14 Sep How Fellows, and Health Care Tech, Built a Friendship
Ray Guzman started making new relationships well before he slipped into his seat in the first Fellows class.
Guzman was paired with alum Marty Bonick, CEO of PhyMed Healthcare Group, to meet ahead of the start of the 2017 Nashville Health Care Council Fellows class. The two hit it off so quickly that they each texted their assistants to rearrange their afternoon schedules. Lunch was going to run long.
Since then, the spark from their initial meeting has transformed into a personal and professional relationship one would expect from a lifelong friendship.
It’s led to partnerships and referrals, but the business opportunities weren’t what drew either of them to the program.
Bonick wanted to meet people on the ground in Nashville — he’d previously worked for Community Health Systems in Nashville but worked on out-of-state facilities.
Guzman, then the CEO of WPC Healthcare, wanted to meet more people who could help him think about the industry’s challenges.
“I was very cautious to not bring up what I did for a living and all, because it wasn’t why I was there,” said Guzman. “If someone inquired I was happy to tell them what I was up to, but that wasn’t the agenda at all.”
If the two had met elsewhere — say a more traditional networking event — they doubt they’d have been able to realize they shared similar outlooks on the role technology and data will play in the future of the health care industry, not to mention life.
In hindsight, they said, the Fellows program encouraged learning and connecting, in ways that are often rare once people leave universities.
“You get to know people beyond their 30-second elevator pitch. We’re all real people. We all have real problems and real issues,” said Bonick.
Having the Fellows stamp on a resume gives an extra layer of credibility — Guzman called it a secret handshake — to those who have gone through it. Bonick said the program is akin to a business fraternity because you feel a connection to people from other classes.
It leads to trust that brings and boosts confidence in corporate partnership talks — or to bounce ideas off the other person.
They’ve since collaborated professionally on data initiatives — bringing Guzman’s expertise into PhyMed — and talked about what it would be like to go through an M&A process. Guzman’s WPC was bought by Intermedix, which was acquired by R1 RCM.
Guzman’s previous company helped PhyMed unlock data so it could bring more value to hospital clients, said Bonick.
Often it’s simpler to bring in a partner that’s already built the expertise than develop it in-house, but the partners have to be on the same page. The Fellows program helped close that gap by fostering this relationship.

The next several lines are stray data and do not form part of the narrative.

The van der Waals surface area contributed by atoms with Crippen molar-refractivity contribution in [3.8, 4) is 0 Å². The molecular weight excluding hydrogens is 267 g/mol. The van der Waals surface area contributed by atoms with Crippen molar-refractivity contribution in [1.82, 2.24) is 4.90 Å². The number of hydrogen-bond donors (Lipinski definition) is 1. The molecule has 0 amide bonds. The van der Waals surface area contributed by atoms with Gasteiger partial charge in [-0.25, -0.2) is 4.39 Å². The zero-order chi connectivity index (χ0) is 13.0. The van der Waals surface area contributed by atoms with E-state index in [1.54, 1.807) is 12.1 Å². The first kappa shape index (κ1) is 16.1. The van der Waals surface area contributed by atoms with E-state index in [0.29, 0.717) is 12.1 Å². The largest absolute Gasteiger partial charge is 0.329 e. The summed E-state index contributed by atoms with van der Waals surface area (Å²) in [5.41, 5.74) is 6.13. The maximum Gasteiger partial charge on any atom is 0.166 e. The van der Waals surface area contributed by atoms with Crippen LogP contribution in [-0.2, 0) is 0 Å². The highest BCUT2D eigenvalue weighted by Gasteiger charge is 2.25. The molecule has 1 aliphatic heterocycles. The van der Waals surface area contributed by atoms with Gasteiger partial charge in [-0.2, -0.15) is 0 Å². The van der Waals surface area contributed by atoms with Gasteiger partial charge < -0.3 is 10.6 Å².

“While we’re a traditional business, we’re doing things very non-traditionally using information that wouldn’t have been possible without the partnership,” said Bonick. “You can get a lot further, a lot faster.
Both Bonick and Guzman stay in touch with Fellow classmates and try to connect with people from other years. The structure, with rotating seating and many chances to really talk to classmates, forges connections often associated with time in undergraduate or business school.
Guzman’s class is planning to have an annual Christmas party. In fact, Bonick said some of his best friends in Nashville are a result of the class.
“There’s obviously a ton of health care people in this community, but what’s not obvious is how large the health care ecosystem truly is or more importantly how to tap into it. For me, I didn’t become a Fellow just looking for business connections, it was about becoming more connected to Nashville. It was about getting to meet people who see the world differently and learning what else was out there beyond the day to day world I live in,” Bonick added.
Fellows Class of 2017
CEO & Co-Founder, SwitchPoint Ventures
The Fellows’ program helps “create perspective you can’t have inside your own silo.” When listening to people talk about their companies in different parts of health care, “you quickly start to realize that the answers that seem so obvious to you are obvious because you don’t have all the information. As you realize how fraught it can be, it also broadens your thinking about how to approach these problems. I think ultimately change is going to require collaboration and I think the (graduates of the) Fellows are beginning to realize it’s happening organically.”
Fellows Class of 2014
CEO, PhyMed Healthcare Group
“There’s a ton of health care in this community, obviously, but a lot of times you just don’t realize the ecosystem that is out there and how to tap into it. For me, I didn’t go into this looking for the business connections. For me, it was about making some connections in Nashville. It was really just about getting to meet people and seeing what else was out there.”